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How to incorporate play in routines

Genevieve Muir

Genevieve Muir

Obstetric Social Worker and Parent Educator. Working at the Mater hospital in Sydney and also a mother to four beautiful boys Genevieve is passionate about helping families in Sydney and beyond adapt to the modern parenting world and all its challenges and not only survive but thrive.
Created on Feb 09, 2024 · 5 mins read

Nothing prepares you for the role that routine will play in your life as a parent of young kids.


The fact that you may live your life by a strict sleep or feeding routine as you begin to realise how much your child thrives within it, and how hard life can be when it falls apart.

And the fact that while children need this routine they can also struggle with it on a daily basis.

If you’ve ever struggled to get a child into a bath (and then struggled to get that same out of that same bath) you will understand what I mean. For people that really like routine, and who struggle if we don’t stick to it, it can be surprisingly hard to get from A- B within that routine.

Why Toddlers struggle with transitions


Some days it feels from the minute their chubby feet hit the floor they don’t want to get into (or out of) the car or the bath, and they’re definitely not listening when you tell them it’s time to stop playing and put their shoes on for day-care.

The reason lies in the fact that while toddler love routine and predictability, they struggle with transitions. It is human to struggle with transitions, but no one on earth struggles more than our toddlers.

Toddlers are just making sense of their world. Their emotions and brains are still developing.

As a result they really struggle to ‘multi focus’ which means that they don’t like stopping what they are busy doing, (usually playing) to do what we’d like them to do (usually something less fun than play). 

The thing is, I really get why toddlers struggle. I find it hard to finish up doing something I am enjoying and start something that is harder. Who else finds it hard to turn off Netflix at night and go to bed? Or to get out of a warm shower and get dressed? Or put on the trainers and go for a run? 

But for toddlers who don’t have a grown-up brain and emotional vocabulary to manage the fact this feels so hard – this causes a meltdown. Leaving parents feeling like life has become a constant battle ground.

One of the best ways to help our kids with transitions and sticking to the routine is actually easier than you think, and the answer lies in PLAY.

How to use play to support routines and transitions


1. Play to prepare

Warning your child about a change or transition in advance is important.

Even better than an immediate warning, is a chat in advance about what’s coming next. This goes so much better when we use play.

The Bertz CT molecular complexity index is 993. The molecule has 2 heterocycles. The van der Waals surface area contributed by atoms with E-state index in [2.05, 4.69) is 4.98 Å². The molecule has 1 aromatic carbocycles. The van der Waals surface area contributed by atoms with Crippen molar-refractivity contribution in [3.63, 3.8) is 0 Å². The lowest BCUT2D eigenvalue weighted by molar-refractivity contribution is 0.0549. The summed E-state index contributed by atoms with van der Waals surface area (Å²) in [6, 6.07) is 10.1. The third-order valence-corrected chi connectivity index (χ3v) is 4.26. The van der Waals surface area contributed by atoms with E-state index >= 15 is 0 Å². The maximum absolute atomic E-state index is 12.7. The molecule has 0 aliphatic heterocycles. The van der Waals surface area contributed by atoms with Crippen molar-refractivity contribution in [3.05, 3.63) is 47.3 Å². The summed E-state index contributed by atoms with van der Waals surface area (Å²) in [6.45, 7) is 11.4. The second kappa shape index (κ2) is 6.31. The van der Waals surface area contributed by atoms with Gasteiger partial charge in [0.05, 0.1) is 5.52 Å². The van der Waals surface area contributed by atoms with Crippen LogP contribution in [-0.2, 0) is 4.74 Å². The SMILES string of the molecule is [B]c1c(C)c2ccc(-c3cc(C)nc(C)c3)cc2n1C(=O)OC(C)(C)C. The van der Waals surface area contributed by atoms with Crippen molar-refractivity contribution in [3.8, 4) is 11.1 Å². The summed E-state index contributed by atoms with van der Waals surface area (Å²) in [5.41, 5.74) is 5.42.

The LEGO® DUPLO® Daily Routines: Eating & Bedtime set gives you the opportunity to play out an upcoming part of their eating or bedtime routine, or even talk through the emotions they might be feeling. The baby animal characters come with two different expressions so your toddler can communicate an emotion about their world or routine in a safe way, through storytelling. Whether that’s roleplaying the transition into sleep as the parent figure reads bedtime stories, or how to sit still and patiently for breakfast. 

This play element also allows for your child to take it all in and process what’s coming, which can really help in the actual moment. 

2. Play for cooperation

As a mum of four boys let me tell you – if I try to say anything (apart from who wants chips?) I won’t get a response if I don’t connect with them first.

Sometimes kids are just stuck and then the best way to get them unstuck can be through humour and play. For example, “If I close my eyes I bet there is no way you guys could pack up all the red bricks.” Kids just love to surprise and delight and as a bonus our routine stays on track. 

3.  Play to help with their feelings

Some days, no matter how well I prepare my kids, they are going to struggle with a transition. It helps to know this is normal and that the best way though this is to really embrace it and sit in that emotion.

Welcome the crying, anger, disappointment – transitions are hard! Tell your child you hear them, it’s ok to be sad or unsure. Say something like,  “Yeah I hate stopping what I am enjoying too, I can see this is hard for you today”.

Sometimes we can grab their favourite toy and say, “Teddy feels sad about stopping playtime to come to dinner as well… Can you give him a cuddle?” Our willingness to be a bit silly and join our child in their imaginative worlds can make them much more willing to go with the flow.

 

LEGO, LEGO DUPLO and the Minifigure are trademarks of The LEGO Group. ©2024 The LEGO Group.

This is a paid partnership between Kiindred and the LEGO® DUPLO® Brand.

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